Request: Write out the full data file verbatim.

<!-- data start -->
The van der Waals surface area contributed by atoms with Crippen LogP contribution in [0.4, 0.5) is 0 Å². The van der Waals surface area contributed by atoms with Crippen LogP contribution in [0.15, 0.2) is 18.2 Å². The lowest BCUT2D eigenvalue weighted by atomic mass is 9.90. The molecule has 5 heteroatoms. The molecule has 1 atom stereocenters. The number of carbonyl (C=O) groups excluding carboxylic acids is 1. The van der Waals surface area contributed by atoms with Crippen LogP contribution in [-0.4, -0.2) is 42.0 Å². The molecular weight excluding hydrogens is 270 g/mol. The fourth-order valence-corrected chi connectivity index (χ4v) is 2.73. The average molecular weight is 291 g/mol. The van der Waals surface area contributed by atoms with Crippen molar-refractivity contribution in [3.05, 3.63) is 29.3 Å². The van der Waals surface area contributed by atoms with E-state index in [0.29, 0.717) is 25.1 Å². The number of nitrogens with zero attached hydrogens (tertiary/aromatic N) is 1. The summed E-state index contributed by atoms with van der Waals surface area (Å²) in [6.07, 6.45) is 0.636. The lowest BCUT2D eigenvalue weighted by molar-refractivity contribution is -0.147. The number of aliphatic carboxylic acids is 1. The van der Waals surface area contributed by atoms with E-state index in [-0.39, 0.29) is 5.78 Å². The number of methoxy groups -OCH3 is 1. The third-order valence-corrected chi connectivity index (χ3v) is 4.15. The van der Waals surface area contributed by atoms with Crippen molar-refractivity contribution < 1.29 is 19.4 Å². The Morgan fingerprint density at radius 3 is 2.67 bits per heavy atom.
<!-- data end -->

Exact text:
The van der Waals surface area contributed by atoms with Crippen LogP contribution in [0.4, 0.5) is 0 Å². The van der Waals surface area contributed by atoms with Crippen LogP contribution in [0.15, 0.2) is 18.2 Å². The lowest BCUT2D eigenvalue weighted by atomic mass is 9.90. The molecule has 5 heteroatoms. The molecule has 1 atom stereocenters. The number of carbonyl (C=O) groups excluding carboxylic acids is 1. The van der Waals surface area contributed by atoms with Crippen LogP contribution in [-0.4, -0.2) is 42.0 Å². The molecular weight excluding hydrogens is 270 g/mol. The fourth-order valence-corrected chi connectivity index (χ4v) is 2.73. The average molecular weight is 291 g/mol. The van der Waals surface area contributed by atoms with Crippen molar-refractivity contribution in [3.05, 3.63) is 29.3 Å². The van der Waals surface area contributed by atoms with E-state index in [0.29, 0.717) is 25.1 Å². The number of nitrogens with zero attached hydrogens (tertiary/aromatic N) is 1. The summed E-state index contributed by atoms with van der Waals surface area (Å²) in [6.07, 6.45) is 0.636. The lowest BCUT2D eigenvalue weighted by molar-refractivity contribution is -0.147. The number of aliphatic carboxylic acids is 1. The van der Waals surface area contributed by atoms with E-state index in [-0.39, 0.29) is 5.78 Å². The number of methoxy groups -OCH3 is 1. The third-order valence-corrected chi connectivity index (χ3v) is 4.15. The van der Waals surface area contributed by atoms with Crippen molar-refractivity contribution < 1.29 is 19.4 Å². The Morgan fingerprint density at radius 3 is 2.67 bits per heavy atom.